The three months that passed between the chequered flag in Abu Dhabi last November and the first fire-up of preseason testing on 26 February was enough to engender almost boundless optimism amongst all 10 teams. Almost all of them will be disappointed.
There’s nothing quite like preseason testing to shatter the dreams that the relative quiet of the off-season, unhindered by the distraction of actually racing, allow to grow unfettered. One need only remember the sheer, abject horror McLaren experienced last year when it could complete only 29 ginger laps on the first day of testing thanks to its spluttering Honda engine as evidence.
Though no such racing terrors have yet gripped a team this season, it nonetheless took just hours for some those carefully cultivated green shoots of hope to be swept aside in exchange for seeds of discontent for at least one championship hopeful.
While Mercedes and Ferrari, last year’s title protagonists, quietly went about their business, Formula One’s self-declared champion-in-exile, Red Bull Racing, was learning that its efforts to join them were being gently undermined by engine supplier Renault.
Red Bull Racing has suffered a great deal since its championship-winning 2013 season. By combination of Renault’s sub-par motor, the least powerful and reliable of all bar Honda, and the team’s own chassis design errors the team has won just eight times in the past four years.
But after ending last season strongly — Max Verstappen tied title-winner Lewis Hamilton’s two wins and 100 points in the last six rounds — Milton Keynes squad made a concerted effort to carry that momentum into the new year, in part by ensuring its car was ready for a pre-testing private shakedown to solve any problems ahead of time.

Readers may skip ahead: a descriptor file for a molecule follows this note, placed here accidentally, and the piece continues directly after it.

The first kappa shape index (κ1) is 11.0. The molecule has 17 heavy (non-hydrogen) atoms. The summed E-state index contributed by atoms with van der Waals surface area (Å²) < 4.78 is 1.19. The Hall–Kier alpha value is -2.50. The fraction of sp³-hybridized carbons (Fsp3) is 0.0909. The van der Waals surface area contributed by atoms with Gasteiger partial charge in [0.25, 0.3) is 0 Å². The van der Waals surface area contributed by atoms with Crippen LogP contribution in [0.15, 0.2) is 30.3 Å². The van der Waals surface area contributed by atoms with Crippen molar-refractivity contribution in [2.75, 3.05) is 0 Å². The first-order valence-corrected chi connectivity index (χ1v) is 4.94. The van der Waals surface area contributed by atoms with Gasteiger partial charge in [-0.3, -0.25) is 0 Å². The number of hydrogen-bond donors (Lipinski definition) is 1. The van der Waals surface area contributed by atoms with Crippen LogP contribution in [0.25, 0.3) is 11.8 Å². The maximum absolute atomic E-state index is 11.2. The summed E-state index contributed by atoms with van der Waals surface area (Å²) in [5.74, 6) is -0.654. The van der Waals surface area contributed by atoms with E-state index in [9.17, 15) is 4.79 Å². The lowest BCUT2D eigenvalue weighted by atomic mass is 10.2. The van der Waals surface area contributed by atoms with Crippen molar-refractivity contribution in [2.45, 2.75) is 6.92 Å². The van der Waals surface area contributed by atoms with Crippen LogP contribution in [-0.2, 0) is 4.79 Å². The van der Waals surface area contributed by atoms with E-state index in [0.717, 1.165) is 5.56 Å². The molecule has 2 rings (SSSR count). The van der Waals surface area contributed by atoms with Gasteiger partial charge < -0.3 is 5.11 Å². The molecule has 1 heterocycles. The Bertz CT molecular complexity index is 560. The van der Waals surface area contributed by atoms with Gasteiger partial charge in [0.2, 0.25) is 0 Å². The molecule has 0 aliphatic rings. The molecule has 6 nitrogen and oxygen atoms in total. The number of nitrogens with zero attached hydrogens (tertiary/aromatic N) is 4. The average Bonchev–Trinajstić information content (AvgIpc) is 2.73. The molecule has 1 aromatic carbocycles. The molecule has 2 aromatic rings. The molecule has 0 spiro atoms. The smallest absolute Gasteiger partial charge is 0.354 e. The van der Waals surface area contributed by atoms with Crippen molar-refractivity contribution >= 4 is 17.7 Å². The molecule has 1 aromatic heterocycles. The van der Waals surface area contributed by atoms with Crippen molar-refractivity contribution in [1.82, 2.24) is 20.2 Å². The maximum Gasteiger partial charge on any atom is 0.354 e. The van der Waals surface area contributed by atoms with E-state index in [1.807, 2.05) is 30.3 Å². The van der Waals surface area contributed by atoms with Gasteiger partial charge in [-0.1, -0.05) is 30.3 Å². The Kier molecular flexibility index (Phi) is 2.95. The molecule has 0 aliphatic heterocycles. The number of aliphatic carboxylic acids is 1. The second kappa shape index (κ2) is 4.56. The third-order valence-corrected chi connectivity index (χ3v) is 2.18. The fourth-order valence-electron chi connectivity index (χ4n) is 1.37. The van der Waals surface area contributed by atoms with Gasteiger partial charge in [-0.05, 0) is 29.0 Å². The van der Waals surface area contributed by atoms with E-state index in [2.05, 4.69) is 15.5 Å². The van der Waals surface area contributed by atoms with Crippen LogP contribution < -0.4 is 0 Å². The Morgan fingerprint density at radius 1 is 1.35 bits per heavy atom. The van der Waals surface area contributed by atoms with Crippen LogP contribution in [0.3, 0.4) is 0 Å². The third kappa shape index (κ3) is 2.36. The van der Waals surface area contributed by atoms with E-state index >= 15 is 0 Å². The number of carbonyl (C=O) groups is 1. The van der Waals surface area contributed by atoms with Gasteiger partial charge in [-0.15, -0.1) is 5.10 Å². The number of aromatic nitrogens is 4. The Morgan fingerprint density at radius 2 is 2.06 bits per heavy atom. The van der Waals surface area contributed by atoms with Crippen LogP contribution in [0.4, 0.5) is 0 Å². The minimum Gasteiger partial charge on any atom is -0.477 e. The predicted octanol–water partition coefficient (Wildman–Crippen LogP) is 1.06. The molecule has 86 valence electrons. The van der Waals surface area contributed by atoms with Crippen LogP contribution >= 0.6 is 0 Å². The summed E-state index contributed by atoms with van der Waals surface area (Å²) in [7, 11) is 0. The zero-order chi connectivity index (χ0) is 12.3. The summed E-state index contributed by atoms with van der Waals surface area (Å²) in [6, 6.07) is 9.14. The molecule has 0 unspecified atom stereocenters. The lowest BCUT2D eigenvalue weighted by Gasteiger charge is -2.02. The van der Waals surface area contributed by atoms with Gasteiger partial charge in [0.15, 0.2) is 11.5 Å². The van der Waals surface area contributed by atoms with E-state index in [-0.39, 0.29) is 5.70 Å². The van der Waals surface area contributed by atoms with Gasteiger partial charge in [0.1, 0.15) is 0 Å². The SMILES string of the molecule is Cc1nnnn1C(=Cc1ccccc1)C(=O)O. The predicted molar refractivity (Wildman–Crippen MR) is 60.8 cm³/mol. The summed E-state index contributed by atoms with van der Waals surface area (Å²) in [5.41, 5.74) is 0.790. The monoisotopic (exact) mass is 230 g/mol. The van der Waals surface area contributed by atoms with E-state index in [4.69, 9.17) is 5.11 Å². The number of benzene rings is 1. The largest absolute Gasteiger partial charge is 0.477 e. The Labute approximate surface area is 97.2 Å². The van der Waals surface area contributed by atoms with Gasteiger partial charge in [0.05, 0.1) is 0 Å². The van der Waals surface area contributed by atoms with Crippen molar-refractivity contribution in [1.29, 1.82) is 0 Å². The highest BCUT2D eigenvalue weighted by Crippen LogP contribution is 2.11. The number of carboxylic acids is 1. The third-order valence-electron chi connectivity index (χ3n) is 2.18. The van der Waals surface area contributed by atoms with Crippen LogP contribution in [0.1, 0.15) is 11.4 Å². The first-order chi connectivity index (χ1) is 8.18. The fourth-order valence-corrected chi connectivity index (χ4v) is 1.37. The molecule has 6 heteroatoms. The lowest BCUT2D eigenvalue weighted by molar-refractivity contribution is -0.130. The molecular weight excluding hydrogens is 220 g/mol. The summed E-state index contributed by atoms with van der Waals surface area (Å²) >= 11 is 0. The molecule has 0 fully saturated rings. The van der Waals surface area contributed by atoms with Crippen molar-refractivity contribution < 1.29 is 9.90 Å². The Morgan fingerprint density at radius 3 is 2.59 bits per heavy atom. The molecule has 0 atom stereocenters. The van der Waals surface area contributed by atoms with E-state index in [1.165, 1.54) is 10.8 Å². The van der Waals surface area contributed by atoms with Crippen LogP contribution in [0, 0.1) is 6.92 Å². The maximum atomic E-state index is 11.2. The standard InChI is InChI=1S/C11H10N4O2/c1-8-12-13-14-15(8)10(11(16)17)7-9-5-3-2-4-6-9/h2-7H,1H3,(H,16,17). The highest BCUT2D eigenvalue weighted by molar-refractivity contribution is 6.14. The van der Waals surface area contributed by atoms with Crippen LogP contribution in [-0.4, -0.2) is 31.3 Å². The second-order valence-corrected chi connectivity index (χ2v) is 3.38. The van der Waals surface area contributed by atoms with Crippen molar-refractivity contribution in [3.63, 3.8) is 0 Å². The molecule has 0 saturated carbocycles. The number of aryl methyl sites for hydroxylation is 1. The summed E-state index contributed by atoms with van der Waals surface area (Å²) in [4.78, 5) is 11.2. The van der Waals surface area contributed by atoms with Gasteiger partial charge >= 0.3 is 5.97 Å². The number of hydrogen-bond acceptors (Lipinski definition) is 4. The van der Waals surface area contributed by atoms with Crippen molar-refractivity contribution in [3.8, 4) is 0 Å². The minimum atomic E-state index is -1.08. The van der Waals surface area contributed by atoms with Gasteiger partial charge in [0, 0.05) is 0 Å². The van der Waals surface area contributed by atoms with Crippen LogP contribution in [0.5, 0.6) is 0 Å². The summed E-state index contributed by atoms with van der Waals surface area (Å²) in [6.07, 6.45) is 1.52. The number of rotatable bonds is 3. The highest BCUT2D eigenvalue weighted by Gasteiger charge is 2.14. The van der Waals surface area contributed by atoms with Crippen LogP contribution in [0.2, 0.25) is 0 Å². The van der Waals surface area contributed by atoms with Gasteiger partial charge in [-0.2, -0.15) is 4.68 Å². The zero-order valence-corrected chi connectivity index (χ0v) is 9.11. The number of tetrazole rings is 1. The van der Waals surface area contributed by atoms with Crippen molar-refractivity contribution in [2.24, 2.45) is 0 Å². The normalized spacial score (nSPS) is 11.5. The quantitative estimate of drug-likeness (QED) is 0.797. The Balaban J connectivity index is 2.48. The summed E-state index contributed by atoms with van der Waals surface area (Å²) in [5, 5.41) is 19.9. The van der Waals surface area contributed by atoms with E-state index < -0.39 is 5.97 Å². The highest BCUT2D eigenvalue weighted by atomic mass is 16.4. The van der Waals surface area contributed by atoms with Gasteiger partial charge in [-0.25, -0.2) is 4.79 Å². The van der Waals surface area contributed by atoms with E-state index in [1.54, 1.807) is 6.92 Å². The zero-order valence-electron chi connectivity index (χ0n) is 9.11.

But that planned burst from the blocks may have to wait, with Renault confirming that already its first power unit specification of the year will be “compromised”.
“We have decided voluntarily to make some compromises … in order to make sure that we have got the right platform,” Renault boss Cyril Abiteboul told Autosport. “The focus is very much on reliability.
“Our target is more or less to start [round one] in Melbourne with the same performance level as we finished in Abu Dhabi [last year].”
It’s a truism in Formula One that to stand still is to go backwards, and Red Bull Racing can hardly afford to drift any further back than last year’s third place in the constructors standings, 300 points off the lead.
Worse for Red Bull Racing is that Mercedes, already owning the mantle of most powerful engine, hinted during the off-season that it was close to breaking through the magic 1000-brake horsepower barrier.
Doubly concerning is that new regulations for 2018 allow only three power units to be used for the entire season, meaning Renault will have but two precious chances to catch up.
For the Renault works team this will be of less concern, with the French manufacturer’s five-year plan not due to come to championship-winning maturation until 2020, despite the enormous steps in performance it made last season.
McLaren too, at least at first, will likely prove a less demanding customer after coming from the staggeringly low baseline of last year’s Honda-powered nightmare.
However, for Red Bull Racing 2018 is meant to be the season it puts all its pieces together to build a credible title tilt. Its chassis is ready ahead of schedule and drivers Max Verstappen and Daniel Ricciardo, the latter out of contract and ready to entertain potential suitors, are desperate to fight for regular wins.
But the final piece of the championship puzzle seems lost somewhere in in France, and optimism only counts for so much as round one in Australia creeps ever closer.